A Christmas fantasy, with a moral
  • A Christmas fantasy, with a moral

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A Christmas Fantasy, with a moral

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A Christmas Fantasy, with a moral

HER name was Mildred Wentworth, and she lived on the slope of Beacon Hill, in one of those old-fashioned swell-front houses which have the inestimable privilege of looking upon Boston Common. It was Christmas afternoon, and she had gone up to the blue room, on the fourth floor, in order to make a careful inspection in solitude of the various gifts that had been left in her slender stocking and at her bedside the previous night.     
  Mildred was in some respects a very old child for her age, which she described as being “half past seven,” and had a habit of spending hours alone in the large front chamber occupied by herself and the governess. This day the governess had gone to keep Christmas with her own family in South Boston, and so it chanced that Mildred had been left to dispose of her time as she pleased during the entire afternoon. She was well content to have the opportunity, for fortune had treated her magnificently, and it was deep satisfaction, after the excitement of the morning, to sit in the middle of that spacious room, with its three windows overlooking the pearl-crusted trees in the Common, and examine her treasures without any chance of interruption.     
  The looms of Cashmere and the workshops of Germany, the patient Chinaman and the irresponsible polar bear, had alike contributed to those treasures. Among other articles was a small square box covered with mottled paper and having an outlandish, mysterious aspect, as if it belonged to a magician. When you loosened the catch of this box, possibly supposing it to contain bonbons of a superior quality, there sprang forth a terrible little monster, with a drifting white beard like a snowstorm, round emerald-green eyes, and a pessimistic expression of countenance generally, as though he had been reading Tolstoi or Schopenhauer.     
  This abrupt personage, whose family name was Heliogabalus, was known for simplicity’s sake as Jumping Jack; and though the explanation of the matter is beset with difficulties, it is not to be concealed that he held a higher place in the esteem of Miss Wentworth than any of her other possessions, not excluding a tall wax doll fin de siècle, with a pallid complexion and a profusion of blond hair. Titania was not more in love with Nick Bottom the weaver than Mildred with Jumping Jack. It was surely not his personal beauty that won her, for he had none; it was not his intellect, for intellect does not take up its abode in a forehead of such singular construction as that of Jumping Jack. But whatever the secret charm was, it worked. On a more realistic stage than this we see analogous cases every day. Perhaps Oberon still exercises his fairy craft in our material world, and scatters at will upon the eyelids of mortals the magic distillation of that “little Western flower” which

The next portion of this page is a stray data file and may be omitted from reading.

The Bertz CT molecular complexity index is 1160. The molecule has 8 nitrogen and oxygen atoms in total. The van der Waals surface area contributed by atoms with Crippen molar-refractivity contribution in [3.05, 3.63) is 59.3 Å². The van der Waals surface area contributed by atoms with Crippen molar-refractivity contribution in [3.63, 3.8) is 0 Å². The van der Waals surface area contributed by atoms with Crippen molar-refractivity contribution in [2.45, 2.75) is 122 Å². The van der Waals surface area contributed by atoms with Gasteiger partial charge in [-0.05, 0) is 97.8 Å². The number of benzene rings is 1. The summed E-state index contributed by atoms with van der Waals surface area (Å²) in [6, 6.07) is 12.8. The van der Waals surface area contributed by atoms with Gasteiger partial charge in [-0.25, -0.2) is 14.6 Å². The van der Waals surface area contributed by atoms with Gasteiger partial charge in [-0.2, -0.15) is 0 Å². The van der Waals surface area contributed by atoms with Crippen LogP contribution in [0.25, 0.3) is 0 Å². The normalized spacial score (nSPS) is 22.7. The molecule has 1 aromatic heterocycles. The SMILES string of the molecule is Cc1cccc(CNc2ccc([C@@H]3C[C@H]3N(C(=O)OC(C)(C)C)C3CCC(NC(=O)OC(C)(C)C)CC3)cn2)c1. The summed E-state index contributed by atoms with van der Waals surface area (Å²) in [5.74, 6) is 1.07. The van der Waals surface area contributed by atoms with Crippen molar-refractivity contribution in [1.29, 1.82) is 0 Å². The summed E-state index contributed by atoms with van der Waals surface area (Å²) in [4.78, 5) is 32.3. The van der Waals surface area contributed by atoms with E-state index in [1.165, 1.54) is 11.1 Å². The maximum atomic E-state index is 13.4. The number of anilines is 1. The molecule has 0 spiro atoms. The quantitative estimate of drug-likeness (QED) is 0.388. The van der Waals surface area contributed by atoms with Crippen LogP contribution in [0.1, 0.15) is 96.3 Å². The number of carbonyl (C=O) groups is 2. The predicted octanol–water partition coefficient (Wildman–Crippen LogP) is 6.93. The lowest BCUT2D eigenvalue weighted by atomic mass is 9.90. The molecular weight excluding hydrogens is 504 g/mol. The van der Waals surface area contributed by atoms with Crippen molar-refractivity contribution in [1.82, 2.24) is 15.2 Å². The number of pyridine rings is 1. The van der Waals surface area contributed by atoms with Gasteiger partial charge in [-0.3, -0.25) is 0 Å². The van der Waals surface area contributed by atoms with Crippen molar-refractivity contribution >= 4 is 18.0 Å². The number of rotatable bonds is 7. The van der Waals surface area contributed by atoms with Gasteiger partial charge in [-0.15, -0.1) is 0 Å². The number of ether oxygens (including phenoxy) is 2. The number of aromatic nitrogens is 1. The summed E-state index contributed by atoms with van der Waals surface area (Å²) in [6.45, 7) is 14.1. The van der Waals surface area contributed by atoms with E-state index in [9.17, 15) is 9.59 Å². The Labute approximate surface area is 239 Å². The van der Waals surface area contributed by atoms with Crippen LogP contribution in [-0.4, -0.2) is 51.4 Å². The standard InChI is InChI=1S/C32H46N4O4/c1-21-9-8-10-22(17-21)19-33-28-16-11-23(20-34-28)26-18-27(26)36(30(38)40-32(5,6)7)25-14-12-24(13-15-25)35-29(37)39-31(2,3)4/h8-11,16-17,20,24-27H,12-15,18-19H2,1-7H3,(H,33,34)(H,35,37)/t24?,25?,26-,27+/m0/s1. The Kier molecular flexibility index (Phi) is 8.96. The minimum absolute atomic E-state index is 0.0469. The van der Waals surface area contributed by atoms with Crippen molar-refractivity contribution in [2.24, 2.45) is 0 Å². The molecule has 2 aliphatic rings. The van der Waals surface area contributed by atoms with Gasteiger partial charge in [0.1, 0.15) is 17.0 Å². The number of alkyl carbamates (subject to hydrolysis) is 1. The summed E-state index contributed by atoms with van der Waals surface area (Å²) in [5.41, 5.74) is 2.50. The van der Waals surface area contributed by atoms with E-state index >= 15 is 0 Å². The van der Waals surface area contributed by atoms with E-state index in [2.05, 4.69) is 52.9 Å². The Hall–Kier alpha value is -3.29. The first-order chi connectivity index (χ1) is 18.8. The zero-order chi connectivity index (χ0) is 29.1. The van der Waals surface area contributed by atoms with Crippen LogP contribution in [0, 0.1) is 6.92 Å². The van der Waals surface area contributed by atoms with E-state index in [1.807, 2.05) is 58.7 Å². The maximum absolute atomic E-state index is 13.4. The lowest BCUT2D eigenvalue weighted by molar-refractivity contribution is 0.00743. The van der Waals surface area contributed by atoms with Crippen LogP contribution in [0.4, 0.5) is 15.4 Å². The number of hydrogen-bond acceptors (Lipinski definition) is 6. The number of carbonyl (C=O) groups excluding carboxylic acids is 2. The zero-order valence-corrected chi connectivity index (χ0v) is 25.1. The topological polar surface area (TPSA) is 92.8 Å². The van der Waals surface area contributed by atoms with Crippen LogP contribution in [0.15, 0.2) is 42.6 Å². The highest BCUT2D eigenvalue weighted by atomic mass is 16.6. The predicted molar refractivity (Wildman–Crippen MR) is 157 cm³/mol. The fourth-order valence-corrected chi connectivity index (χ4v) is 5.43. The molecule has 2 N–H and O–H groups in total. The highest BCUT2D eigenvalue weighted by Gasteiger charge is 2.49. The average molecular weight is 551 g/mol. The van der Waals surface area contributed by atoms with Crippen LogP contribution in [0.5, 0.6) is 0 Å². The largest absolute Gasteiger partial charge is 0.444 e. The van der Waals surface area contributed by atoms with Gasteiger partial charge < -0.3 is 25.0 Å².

“Will make or man or woman madly dote
    Upon the next live creature that it sees.”
     
  For an hour or so Mildred amused herself sufficiently by shutting Heliogabalus up in the chest and letting him spring out again; then she grew weary of the diversion, and finally began to lose patience with her elastic companion because he was unable to crowd himself into the box and undo the latch with his own fingers. This was extremely unreasonable, but so was Mildred made.     
  “How tedious you are!” she cried, at last. “You dull little old man, I don’t see how I ever came to like you. I don’t like you any more, with your glass eyes and your silly pink mouth always open and never saying the least thing. What do you mean, sir, by standing and staring at me in that tiresome way? You look enough like Dobbs the butcher to be his brother, or to be Dobbs himself. I wonder you don’t up and say, ‘Steaks or chops, mum?’ Dear me! I wish you really had some life in you, and could move about, and talk with me, and make yourself agreeable. Do be alive!”     
  Mildred gave a little laugh at her own absurdity, and then, being an imaginative creature, came presently to regard the idea as not altogether absurd, and, finally, as not absurd at all. If a bough that has been frozen to death all winter can put forth blossoms in the spring, why might not an inanimate object, which already possessed many of the surface attributes of humanity, and possibly some of the internal mechanism, add to itself the crowning gift of speech? In view of the daily phenomena of existence, would that be so very astonishing? Of course the problem took a simpler shape than this in Mildred’s unsophisticated thought.     
  She folded her hands in her lap, and, rocking to and fro, reflected how pleasant it would be if Jumping Jack or her doll could come to life, like the marble lady in the play, and do some of the talking. What wonderful stories Jumping Jack would have to tell, for example! He must have had no end of remarkable adventures before he lost his mind. Probably the very latest intelligence from Lilliput was in his possession, and perhaps he was even now vainly trying to deliver himself of it. His fixed, open mouth hinted as much. The Land of the Pygmies, in the heart of Darkest Africa—just then widely discussed in the newspapers—was, of course, familiar ground to him. How interesting it would be to learn, at first hand, of the manners and customs of those little folk. Doubtless he had been a great traveler in foreign parts; the label, in German text, on the bottom of his trunk showed that he had recently come from Munich. Munich! What magic there was in the very word! As Mildred rocked to and fro, her active little brain weaving the most grotesque fancies, a drowsiness stole over her...

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